Mozilla's 'Codemoji' Aims to Demystify Encrpytion

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Mozilla is trying to win over users again. On Wednesday, makers of the once-popular Firefox web browser released a tool called Codemoji. It’s designed to show security ignoramuses and/or children how encryption works. Codemoji is simplistic, but useful β€” and Mozilla has good intentions.

If you ever read Artemis Fowl as a kid, you already know about ciphers. Ciphers disguise content. Basic ones merely replace letters with other letters based on simple rules. For instance, a cipher could replace each letter in a word with the alphabet’s next letter. The word β€˜example’ becomes the jumble β€˜fybnqmf’ β€” β€˜e’ becomes β€˜f,’ β€˜x’ becomes β€˜y,’ et cetera.

Decades ago, such a simplistic attempt at secrecy might’ve worked. Nowadays, it’s much harder to sneak communications past codebreakers and their algorithms. You can make a cipher more complex, but it won’t take long for an algorithm to sniff out the underlying logic.

That’s what Mozilla did, though: made the cipher slightly more complex. Rather than replacing letters with other letters, this cipher replaces letters with emoji. You select an emoji with which the cipher will encode your message, then you send the encoded message to a friend. Your friend can then work to decode your encrypted message, and if you’re feeling merciful you can give him or her a hint about which emoji you chose.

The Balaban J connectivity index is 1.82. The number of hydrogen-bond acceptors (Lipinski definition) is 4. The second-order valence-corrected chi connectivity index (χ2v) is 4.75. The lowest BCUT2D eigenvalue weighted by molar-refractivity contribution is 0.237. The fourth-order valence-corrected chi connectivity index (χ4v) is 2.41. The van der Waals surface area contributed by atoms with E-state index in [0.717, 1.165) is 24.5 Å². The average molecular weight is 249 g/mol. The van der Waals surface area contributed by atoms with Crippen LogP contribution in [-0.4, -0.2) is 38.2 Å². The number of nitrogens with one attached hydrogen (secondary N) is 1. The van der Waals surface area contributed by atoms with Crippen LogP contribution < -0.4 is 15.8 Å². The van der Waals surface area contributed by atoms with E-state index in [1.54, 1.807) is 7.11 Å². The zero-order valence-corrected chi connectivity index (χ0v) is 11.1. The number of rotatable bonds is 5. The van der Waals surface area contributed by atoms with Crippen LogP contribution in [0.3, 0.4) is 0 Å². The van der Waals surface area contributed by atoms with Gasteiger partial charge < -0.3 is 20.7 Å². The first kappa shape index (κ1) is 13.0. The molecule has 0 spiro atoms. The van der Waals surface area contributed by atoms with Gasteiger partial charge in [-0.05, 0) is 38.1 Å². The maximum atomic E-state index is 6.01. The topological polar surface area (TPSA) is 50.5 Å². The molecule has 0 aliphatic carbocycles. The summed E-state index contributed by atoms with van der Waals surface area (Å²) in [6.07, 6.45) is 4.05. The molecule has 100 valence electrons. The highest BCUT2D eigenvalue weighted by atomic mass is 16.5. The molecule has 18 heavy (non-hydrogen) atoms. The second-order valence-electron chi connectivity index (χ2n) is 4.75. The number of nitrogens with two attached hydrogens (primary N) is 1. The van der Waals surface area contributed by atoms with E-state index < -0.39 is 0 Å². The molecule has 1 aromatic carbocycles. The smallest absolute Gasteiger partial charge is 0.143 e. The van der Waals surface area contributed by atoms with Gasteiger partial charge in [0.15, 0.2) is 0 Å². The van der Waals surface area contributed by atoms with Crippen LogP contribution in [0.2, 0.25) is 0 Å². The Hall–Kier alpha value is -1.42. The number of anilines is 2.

Mozilla wants all internet users to know about encryption, which for many remains an amorphous concept. It doesn’t stop with Codemoji: there’s a whole instructional site, too. These sorts of efforts are nothing if not laudable. Many security officials consider encryption bad: it gives criminals a refuge. President Barack Obama thinks tech companies must work alongside the government such that encryption protects the good but leaves vulnerable the bad. Those same tech companies, however, are worried β€” with good reason β€” that any intentional backdoors in encryption systems will be exploited by non-government agencies and random bad actors, and so are resisting the government’s requests.

Below, find a well-known speech in Codemoji. The key is the finger pointing down emoji ():

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